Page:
Michael O’Leary (Ex-Rick, Guiding Light) the brainchild of the hilarious online soap spoof, Steamboat, chatted with We Love Soaps’ Damon L. Jacobs in a two part interview about the creation and the difficulties of getting a show onto the web. Below are a few great tidbits about his choice of former cast mate, Kim Zimmer to play the role of Rhonda, the Steamboat executive producer, and how much of his real life experience with budget cuts, green screens etc helped him shape the online series.
O’Leary on the choice of Kim Zimmer as the executive producer of the soap spoof: “Originally I wanted the Exec to be a man. But Kim lives three blocks from me, and I thought, “Okay, I’ll make him a her.” Kim does not at all resemble Ellen Wheeler in any shape or form. There was Gail Kobe, who was my first Exec. There was Jill Farren-Phelps, Paul Rauch, and Michael Laibson. I can’t say of all these Execs that she resembles anyone in particular. All I wanted was a real top female who, as she says, has bigger balls than anyone else on the show. The men are a bit afraid of her. And this is another underpinning of the show, where are men in this new model? You’ve got women who are the breadwinners, and I think many men are lost. So I wanted a female in a position of power, who is smart, who is trying to protect her own interest but at the same time keep the show on the air. You have these men underneath her thinking, “What do I have to do? Where do I go?” If you really look at soaps today, who are the stars? You can arguably say that Eric Braeden is the largest star on soaps, but really it’s the women who are the divas, it’s the women who women want to watch. The men are facilitators for the women’s story. The biggest stars in daytime I’d say are Kim Zimmer, Susan Lucci, Erika Slezak. So on Steamboat you have men trying to keep their jobs, working under women who are smarter than they are, and their employment and their life depends on it.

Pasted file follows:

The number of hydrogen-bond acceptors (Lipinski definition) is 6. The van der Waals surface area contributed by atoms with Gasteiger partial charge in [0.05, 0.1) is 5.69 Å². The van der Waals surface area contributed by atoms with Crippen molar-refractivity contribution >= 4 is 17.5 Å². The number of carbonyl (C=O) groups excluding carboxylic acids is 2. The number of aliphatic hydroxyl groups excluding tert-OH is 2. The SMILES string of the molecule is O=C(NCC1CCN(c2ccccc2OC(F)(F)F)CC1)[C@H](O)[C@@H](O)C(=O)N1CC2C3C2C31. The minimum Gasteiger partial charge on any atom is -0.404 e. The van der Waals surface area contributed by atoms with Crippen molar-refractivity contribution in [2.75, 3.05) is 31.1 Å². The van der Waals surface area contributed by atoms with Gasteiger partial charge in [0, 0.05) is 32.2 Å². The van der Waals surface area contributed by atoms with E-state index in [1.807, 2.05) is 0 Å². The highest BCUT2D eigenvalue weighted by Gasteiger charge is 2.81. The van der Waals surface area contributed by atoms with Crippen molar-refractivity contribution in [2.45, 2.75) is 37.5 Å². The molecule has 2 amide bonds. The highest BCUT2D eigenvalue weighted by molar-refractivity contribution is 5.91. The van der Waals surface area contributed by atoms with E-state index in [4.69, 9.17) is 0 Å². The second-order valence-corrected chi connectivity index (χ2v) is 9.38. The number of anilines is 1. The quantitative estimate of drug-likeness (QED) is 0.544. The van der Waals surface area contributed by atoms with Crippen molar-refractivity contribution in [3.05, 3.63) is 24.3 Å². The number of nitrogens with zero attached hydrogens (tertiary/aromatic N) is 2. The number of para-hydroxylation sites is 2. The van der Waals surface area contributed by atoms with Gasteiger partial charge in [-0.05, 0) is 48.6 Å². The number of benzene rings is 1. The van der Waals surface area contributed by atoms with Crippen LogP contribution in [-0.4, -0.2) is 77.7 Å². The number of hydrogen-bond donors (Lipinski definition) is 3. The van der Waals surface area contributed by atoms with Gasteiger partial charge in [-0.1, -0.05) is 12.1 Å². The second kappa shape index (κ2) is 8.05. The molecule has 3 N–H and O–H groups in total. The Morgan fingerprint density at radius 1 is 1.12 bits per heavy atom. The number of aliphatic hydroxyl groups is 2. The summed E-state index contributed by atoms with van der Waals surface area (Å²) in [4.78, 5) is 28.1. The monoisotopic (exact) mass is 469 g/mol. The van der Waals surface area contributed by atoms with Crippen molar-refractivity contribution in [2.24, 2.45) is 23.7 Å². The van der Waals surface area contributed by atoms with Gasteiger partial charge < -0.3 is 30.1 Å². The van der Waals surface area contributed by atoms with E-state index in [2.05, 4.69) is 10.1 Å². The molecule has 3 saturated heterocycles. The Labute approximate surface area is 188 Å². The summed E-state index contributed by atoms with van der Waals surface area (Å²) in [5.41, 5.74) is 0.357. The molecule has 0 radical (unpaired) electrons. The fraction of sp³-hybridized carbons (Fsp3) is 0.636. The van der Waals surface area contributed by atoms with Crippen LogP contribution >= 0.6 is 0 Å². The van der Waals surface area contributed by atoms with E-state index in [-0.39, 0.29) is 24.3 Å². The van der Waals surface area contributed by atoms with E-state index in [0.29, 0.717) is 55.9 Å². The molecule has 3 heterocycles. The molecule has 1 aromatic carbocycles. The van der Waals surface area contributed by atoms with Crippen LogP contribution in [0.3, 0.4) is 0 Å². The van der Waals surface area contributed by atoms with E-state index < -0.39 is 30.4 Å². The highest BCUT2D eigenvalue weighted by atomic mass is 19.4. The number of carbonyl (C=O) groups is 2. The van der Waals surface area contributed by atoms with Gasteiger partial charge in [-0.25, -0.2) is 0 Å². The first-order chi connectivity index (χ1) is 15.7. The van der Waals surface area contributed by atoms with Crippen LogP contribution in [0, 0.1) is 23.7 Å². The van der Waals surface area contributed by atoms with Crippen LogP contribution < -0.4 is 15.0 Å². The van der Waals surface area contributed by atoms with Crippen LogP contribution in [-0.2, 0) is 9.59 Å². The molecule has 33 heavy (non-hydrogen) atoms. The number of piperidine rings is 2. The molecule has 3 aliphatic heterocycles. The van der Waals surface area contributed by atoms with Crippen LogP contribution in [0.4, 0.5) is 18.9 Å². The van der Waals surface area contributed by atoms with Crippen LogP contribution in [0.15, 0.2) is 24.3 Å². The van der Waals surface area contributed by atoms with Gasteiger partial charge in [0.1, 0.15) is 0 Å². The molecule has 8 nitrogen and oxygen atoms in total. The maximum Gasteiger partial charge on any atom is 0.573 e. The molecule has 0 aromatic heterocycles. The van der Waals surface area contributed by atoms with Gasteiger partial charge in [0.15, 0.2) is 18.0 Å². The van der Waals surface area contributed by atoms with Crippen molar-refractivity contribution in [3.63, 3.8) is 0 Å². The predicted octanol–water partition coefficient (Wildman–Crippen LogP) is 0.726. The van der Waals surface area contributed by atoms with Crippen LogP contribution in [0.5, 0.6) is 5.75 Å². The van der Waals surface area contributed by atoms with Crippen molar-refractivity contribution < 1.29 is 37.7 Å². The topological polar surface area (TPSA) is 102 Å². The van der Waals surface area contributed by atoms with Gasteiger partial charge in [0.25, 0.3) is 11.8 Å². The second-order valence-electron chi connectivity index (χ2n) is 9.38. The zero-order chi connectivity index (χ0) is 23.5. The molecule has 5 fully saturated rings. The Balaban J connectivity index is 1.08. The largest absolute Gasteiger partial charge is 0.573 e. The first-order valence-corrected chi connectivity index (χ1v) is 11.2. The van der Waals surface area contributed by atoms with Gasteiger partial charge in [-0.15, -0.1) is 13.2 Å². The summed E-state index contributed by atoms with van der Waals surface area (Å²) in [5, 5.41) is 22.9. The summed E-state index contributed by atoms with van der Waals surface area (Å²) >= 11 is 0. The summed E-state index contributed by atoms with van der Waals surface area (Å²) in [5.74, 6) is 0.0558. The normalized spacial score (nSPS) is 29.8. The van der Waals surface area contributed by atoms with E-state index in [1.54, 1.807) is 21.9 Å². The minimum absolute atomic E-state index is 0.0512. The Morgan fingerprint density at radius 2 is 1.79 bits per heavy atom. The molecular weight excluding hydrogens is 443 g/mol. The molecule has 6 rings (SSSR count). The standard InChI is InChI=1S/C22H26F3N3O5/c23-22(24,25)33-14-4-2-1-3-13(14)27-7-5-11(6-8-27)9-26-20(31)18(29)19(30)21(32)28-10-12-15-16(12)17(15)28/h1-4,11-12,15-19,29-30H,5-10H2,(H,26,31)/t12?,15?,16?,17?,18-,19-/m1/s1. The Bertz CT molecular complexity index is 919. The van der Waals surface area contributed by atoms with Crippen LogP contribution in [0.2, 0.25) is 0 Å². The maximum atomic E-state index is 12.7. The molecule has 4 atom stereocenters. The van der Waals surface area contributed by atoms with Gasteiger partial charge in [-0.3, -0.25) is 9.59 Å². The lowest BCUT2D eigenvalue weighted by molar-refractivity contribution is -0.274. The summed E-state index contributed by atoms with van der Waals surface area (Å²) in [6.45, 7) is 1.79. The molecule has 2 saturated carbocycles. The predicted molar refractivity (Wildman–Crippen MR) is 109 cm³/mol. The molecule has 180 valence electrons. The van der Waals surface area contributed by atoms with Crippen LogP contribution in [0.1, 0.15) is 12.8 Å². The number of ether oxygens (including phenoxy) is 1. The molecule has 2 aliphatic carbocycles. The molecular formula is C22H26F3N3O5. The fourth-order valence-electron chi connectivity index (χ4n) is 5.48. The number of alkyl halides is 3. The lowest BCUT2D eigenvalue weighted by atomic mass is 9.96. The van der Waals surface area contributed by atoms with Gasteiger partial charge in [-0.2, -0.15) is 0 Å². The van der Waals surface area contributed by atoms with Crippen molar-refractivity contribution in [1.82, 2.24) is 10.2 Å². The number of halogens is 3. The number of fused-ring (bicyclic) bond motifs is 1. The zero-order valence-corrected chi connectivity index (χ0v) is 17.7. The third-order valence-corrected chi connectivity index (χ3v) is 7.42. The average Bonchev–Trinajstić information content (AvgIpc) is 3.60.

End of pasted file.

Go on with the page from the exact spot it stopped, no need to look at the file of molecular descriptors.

O’ Leary on if how much of the end of Guiding Lights perils were interjected into Steamboat, i.e. budget cuts: “The budget cut thing was definitely part of my Guiding Light experience. But budget cuts are applicable to everyone. I don’t know if there is anyone who hasn’t gone through budget cuts. I don’t care who you are, where you are. Unless you are an undertaker or an accountant, you have to deal with budget cuts. And the real part of it was that fear of asking, “What’s next?” My experience with Guiding Light and the entertainment industry is that everything is changing. We don’t know what’s going to happen with network television.”